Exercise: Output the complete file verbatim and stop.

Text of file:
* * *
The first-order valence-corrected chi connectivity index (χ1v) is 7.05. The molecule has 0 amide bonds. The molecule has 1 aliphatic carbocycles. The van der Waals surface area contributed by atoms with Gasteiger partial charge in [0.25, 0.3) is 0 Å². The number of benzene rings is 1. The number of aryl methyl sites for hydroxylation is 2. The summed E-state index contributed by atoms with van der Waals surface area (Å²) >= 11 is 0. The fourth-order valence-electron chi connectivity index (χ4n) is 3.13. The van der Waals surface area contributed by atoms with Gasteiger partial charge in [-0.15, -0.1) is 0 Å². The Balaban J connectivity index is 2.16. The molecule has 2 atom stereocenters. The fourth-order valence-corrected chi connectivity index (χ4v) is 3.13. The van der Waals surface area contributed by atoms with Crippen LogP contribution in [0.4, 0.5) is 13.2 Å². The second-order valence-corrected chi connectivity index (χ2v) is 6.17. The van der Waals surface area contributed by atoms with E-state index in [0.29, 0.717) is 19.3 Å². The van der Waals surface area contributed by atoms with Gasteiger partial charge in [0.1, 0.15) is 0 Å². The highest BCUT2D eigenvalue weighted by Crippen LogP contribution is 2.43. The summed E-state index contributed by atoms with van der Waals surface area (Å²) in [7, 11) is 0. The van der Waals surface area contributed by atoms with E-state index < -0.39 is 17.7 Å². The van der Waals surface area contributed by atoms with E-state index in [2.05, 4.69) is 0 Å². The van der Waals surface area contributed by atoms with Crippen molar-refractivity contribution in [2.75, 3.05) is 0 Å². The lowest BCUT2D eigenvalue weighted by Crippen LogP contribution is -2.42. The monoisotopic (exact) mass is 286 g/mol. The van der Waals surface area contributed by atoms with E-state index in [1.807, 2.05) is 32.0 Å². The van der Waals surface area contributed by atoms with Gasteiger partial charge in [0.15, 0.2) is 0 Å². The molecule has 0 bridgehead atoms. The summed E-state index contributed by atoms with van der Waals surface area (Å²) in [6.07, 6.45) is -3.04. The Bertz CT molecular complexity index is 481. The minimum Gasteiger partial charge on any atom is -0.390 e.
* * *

The first-order valence-corrected chi connectivity index (χ1v) is 7.05. The molecule has 0 amide bonds. The molecule has 1 aliphatic carbocycles. The van der Waals surface area contributed by atoms with Gasteiger partial charge in [0.25, 0.3) is 0 Å². The number of benzene rings is 1. The number of aryl methyl sites for hydroxylation is 2. The summed E-state index contributed by atoms with van der Waals surface area (Å²) >= 11 is 0. The fourth-order valence-electron chi connectivity index (χ4n) is 3.13. The van der Waals surface area contributed by atoms with Gasteiger partial charge in [-0.15, -0.1) is 0 Å². The Balaban J connectivity index is 2.16. The molecule has 2 atom stereocenters. The fourth-order valence-corrected chi connectivity index (χ4v) is 3.13. The van der Waals surface area contributed by atoms with Crippen LogP contribution in [0.4, 0.5) is 13.2 Å². The second-order valence-corrected chi connectivity index (χ2v) is 6.17. The van der Waals surface area contributed by atoms with E-state index in [0.29, 0.717) is 19.3 Å². The van der Waals surface area contributed by atoms with Gasteiger partial charge in [0.1, 0.15) is 0 Å². The highest BCUT2D eigenvalue weighted by Crippen LogP contribution is 2.43. The summed E-state index contributed by atoms with van der Waals surface area (Å²) in [7, 11) is 0. The van der Waals surface area contributed by atoms with E-state index < -0.39 is 17.7 Å². The van der Waals surface area contributed by atoms with E-state index in [2.05, 4.69) is 0 Å². The van der Waals surface area contributed by atoms with Crippen molar-refractivity contribution in [2.75, 3.05) is 0 Å². The lowest BCUT2D eigenvalue weighted by Crippen LogP contribution is -2.42. The monoisotopic (exact) mass is 286 g/mol. The van der Waals surface area contributed by atoms with E-state index in [1.807, 2.05) is 32.0 Å². The van der Waals surface area contributed by atoms with Gasteiger partial charge in [0.15, 0.2) is 0 Å². The molecule has 0 bridgehead atoms. The summed E-state index contributed by atoms with van der Waals surface area (Å²) in [6.07, 6.45) is -3.04. The Bertz CT molecular complexity index is 481. The minimum Gasteiger partial charge on any atom is -0.390 e.